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Thursday, December 08, 2011


While the rest of the Eastern Standard Timers are rising and shining and planning productive days, while the road repair crews and roofers and utility linemen are backing beepy trucks and clattering up the poles outside my window, I’m swathed in a heavy layer of Zs, reflexively hauling the blankets over my ears. Chances are that I nodded off only a couple of hours earlier. There are times I’d rather be one of those risers and shiners, knocking off a day’s work in daylight. Then I find myself at my desk again after midnight, surrounded only by the easygoing hum of computer fans, the peacefulness addictively compelling.

But late-night productivity isn’t what it used to be. That sense of brain-buzz, the loose and dynamic energy that sparks the creation of a good paragraph, ebbs earlier. As early as 11 PM, unthinkable a few years ago. There’s plenty of busy work to do – clearing out and backing up hard drives, filing photographs, recataloging the Toscanini CDs – until the brain feels ready to write again, but at that point I’m so tired that I’m free-associating almost without control, which provokes wasteful, wacky texts. I should be sleeping. I should be trying to get to sleep. I should be trudging upstairs and easing into bed.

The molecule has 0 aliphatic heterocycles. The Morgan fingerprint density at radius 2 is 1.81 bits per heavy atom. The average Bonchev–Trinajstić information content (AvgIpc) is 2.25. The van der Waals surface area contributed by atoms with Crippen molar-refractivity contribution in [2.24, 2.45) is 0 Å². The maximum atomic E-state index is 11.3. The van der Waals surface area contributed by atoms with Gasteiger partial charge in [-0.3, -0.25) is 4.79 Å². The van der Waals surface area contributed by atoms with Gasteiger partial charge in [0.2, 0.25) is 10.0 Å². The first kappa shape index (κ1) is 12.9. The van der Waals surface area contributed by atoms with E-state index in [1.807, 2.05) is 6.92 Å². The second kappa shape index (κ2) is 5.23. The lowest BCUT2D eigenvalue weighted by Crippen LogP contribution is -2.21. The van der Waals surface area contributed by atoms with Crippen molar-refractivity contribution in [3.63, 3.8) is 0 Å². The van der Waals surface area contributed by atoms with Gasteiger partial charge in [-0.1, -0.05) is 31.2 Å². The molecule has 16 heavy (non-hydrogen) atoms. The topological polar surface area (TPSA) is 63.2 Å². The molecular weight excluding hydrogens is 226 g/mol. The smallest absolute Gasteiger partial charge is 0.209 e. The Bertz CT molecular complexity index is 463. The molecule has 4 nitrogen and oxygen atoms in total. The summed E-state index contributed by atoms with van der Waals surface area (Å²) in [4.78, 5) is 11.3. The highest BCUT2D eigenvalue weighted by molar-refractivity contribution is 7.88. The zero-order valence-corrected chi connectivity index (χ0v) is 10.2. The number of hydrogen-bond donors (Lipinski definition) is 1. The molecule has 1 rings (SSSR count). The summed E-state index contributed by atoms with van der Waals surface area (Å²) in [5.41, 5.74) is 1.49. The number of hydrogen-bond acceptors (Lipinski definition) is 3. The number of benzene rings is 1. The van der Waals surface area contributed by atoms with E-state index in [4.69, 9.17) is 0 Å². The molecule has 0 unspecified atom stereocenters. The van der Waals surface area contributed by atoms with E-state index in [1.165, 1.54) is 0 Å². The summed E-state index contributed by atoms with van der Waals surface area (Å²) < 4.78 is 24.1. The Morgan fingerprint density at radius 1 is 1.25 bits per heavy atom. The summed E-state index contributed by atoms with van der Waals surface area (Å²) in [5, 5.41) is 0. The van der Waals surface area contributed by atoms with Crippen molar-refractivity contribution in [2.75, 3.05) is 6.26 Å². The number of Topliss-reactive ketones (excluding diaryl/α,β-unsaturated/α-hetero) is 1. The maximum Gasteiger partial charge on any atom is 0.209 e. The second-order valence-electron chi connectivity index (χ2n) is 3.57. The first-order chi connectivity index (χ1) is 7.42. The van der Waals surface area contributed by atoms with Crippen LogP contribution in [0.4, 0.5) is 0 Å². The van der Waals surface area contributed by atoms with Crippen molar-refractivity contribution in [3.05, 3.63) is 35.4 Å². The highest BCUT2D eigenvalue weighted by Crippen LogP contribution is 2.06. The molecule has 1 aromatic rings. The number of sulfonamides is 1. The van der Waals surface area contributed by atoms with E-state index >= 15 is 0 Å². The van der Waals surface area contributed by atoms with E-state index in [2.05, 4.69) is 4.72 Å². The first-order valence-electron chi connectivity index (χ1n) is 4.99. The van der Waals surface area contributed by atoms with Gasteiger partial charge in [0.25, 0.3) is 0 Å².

This is when the nightmare begins.

I do not begrudge my wife her ability to fall asleep as her head is en route to the pillow. In fact, it can be amusing as hell to force her into conversation during what I term the Morpheus Embrace. Her eyes narrow and roll, her head lolls, her speech slurs like that of a whisky drunk, yet she struggles to answer my questions, her answers studded with gems of non sequitur. She considers this cruel revenge for my own over-wakefulness. I insist that found entertainment is the finest entertainment. I fear she’s correct.

Most nights, or mornings, when I arrive at the bed, she has long since cocooned herself into a warm, snoring stupor. Which I fear is the face of my declining-years sex life. I join her under the covers – “join” being used in the most technical sense, her actual self a quarter-acre away on the other side of the king-sized bed we inhabit – and frantically seek something to read. It’s too early to be left alone with my thoughts. I activate the bedside radio, which plays specially programmed MP3 discs, to drown out my tinnitus. It’s also another distraction. I need distractions.

Because, book and music notwithstanding, a small progression of unwanted thoughts begins to go by, first just a flicker here and there, soon a full wall of them, dizzying, like the stargate sequence in 2001.

The thoughts include a rerun of the day’s conversations, branching into wish-I’d-said-it-this-way territory; regrets about things not accomplished; a too-critical reappraisal of things that were; killer ideas for a novel/play/essay that I really should write down, because such scintillating genius is evanescent and never revisits; a bunch of compelling reasons why my wife should wake up and have sex with me, the waking up part no longer even a requirement; a bunch of compelling reasons why several other women should have sex with me, with the possibility for all of them to satisfy that request simultaneously.